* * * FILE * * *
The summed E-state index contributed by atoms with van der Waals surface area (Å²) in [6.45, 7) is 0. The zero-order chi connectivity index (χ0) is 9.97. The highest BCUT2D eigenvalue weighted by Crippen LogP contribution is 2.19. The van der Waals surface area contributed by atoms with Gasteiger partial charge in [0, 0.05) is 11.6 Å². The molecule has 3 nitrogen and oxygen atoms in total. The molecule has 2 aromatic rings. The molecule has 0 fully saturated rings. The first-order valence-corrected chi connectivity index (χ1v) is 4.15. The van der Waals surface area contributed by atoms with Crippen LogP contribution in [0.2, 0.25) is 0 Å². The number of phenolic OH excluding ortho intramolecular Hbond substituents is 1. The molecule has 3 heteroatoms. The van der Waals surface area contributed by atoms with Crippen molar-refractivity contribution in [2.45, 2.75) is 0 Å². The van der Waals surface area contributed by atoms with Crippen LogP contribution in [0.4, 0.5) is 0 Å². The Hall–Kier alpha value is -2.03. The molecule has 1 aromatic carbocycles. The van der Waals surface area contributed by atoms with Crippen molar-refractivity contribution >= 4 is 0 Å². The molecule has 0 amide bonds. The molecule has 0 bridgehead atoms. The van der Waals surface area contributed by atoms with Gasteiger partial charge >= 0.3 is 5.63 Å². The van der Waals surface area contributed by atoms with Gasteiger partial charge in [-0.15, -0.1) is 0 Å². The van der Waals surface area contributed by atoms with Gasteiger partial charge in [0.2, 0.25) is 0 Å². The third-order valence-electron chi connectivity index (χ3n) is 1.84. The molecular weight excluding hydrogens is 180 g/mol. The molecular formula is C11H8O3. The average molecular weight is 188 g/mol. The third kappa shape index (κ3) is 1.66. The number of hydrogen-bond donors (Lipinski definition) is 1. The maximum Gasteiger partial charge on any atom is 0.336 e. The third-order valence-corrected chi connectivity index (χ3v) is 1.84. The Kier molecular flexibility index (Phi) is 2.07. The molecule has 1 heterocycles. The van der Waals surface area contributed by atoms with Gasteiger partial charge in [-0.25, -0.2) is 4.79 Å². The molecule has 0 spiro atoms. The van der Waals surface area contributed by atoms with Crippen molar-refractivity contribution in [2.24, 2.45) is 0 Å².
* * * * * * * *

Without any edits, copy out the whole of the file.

The summed E-state index contributed by atoms with van der Waals surface area (Å²) in [6.45, 7) is 0. The zero-order chi connectivity index (χ0) is 9.97. The highest BCUT2D eigenvalue weighted by Crippen LogP contribution is 2.19. The van der Waals surface area contributed by atoms with Gasteiger partial charge in [0, 0.05) is 11.6 Å². The molecule has 3 nitrogen and oxygen atoms in total. The molecule has 2 aromatic rings. The molecule has 0 fully saturated rings. The first-order valence-corrected chi connectivity index (χ1v) is 4.15. The van der Waals surface area contributed by atoms with Crippen LogP contribution in [0.2, 0.25) is 0 Å². The number of phenolic OH excluding ortho intramolecular Hbond substituents is 1. The molecule has 3 heteroatoms. The van der Waals surface area contributed by atoms with Crippen molar-refractivity contribution in [2.45, 2.75) is 0 Å². The van der Waals surface area contributed by atoms with Crippen LogP contribution in [0.4, 0.5) is 0 Å². The Hall–Kier alpha value is -2.03. The molecule has 1 aromatic carbocycles. The van der Waals surface area contributed by atoms with Crippen molar-refractivity contribution >= 4 is 0 Å². The molecule has 0 amide bonds. The molecule has 0 bridgehead atoms. The van der Waals surface area contributed by atoms with Gasteiger partial charge >= 0.3 is 5.63 Å². The van der Waals surface area contributed by atoms with Gasteiger partial charge in [-0.15, -0.1) is 0 Å². The van der Waals surface area contributed by atoms with Gasteiger partial charge in [0.2, 0.25) is 0 Å². The third-order valence-electron chi connectivity index (χ3n) is 1.84. The molecular weight excluding hydrogens is 180 g/mol. The molecular formula is C11H8O3. The average molecular weight is 188 g/mol. The third kappa shape index (κ3) is 1.66. The number of hydrogen-bond donors (Lipinski definition) is 1. The maximum Gasteiger partial charge on any atom is 0.336 e. The third-order valence-corrected chi connectivity index (χ3v) is 1.84. The Kier molecular flexibility index (Phi) is 2.07. The molecule has 1 heterocycles. The van der Waals surface area contributed by atoms with Gasteiger partial charge in [-0.25, -0.2) is 4.79 Å². The molecule has 0 spiro atoms. The van der Waals surface area contributed by atoms with Crippen molar-refractivity contribution in [2.24, 2.45) is 0 Å².